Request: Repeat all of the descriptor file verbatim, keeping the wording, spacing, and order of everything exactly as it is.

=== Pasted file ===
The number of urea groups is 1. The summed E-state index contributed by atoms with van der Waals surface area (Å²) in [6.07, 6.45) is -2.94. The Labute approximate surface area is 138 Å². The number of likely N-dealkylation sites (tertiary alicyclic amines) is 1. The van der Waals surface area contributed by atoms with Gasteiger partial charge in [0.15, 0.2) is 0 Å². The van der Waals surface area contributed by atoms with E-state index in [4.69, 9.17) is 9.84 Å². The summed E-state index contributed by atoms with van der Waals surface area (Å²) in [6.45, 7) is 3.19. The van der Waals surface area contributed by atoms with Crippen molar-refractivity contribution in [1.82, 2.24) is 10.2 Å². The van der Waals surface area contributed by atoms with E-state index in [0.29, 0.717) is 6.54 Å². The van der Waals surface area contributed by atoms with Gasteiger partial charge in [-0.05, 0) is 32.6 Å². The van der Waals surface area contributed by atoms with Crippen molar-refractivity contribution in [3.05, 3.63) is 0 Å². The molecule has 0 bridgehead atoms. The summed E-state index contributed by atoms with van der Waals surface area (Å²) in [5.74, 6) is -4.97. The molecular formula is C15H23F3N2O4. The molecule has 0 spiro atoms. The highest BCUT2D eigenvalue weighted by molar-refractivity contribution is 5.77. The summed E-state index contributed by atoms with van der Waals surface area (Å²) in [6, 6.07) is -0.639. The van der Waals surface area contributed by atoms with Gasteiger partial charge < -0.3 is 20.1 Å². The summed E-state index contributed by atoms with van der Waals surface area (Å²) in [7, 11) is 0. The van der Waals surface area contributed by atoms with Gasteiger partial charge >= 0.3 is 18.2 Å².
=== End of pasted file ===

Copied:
The number of urea groups is 1. The summed E-state index contributed by atoms with van der Waals surface area (Å²) in [6.07, 6.45) is -2.94. The Labute approximate surface area is 138 Å². The number of likely N-dealkylation sites (tertiary alicyclic amines) is 1. The van der Waals surface area contributed by atoms with Gasteiger partial charge in [0.15, 0.2) is 0 Å². The van der Waals surface area contributed by atoms with E-state index in [4.69, 9.17) is 9.84 Å². The summed E-state index contributed by atoms with van der Waals surface area (Å²) in [6.45, 7) is 3.19. The van der Waals surface area contributed by atoms with Crippen molar-refractivity contribution in [1.82, 2.24) is 10.2 Å². The van der Waals surface area contributed by atoms with E-state index in [0.29, 0.717) is 6.54 Å². The van der Waals surface area contributed by atoms with Gasteiger partial charge in [-0.05, 0) is 32.6 Å². The van der Waals surface area contributed by atoms with Crippen molar-refractivity contribution in [3.05, 3.63) is 0 Å². The molecule has 0 bridgehead atoms. The summed E-state index contributed by atoms with van der Waals surface area (Å²) in [5.74, 6) is -4.97. The molecular formula is C15H23F3N2O4. The molecule has 0 spiro atoms. The highest BCUT2D eigenvalue weighted by molar-refractivity contribution is 5.77. The summed E-state index contributed by atoms with van der Waals surface area (Å²) in [6, 6.07) is -0.639. The van der Waals surface area contributed by atoms with Gasteiger partial charge < -0.3 is 20.1 Å². The summed E-state index contributed by atoms with van der Waals surface area (Å²) in [7, 11) is 0. The van der Waals surface area contributed by atoms with Gasteiger partial charge >= 0.3 is 18.2 Å².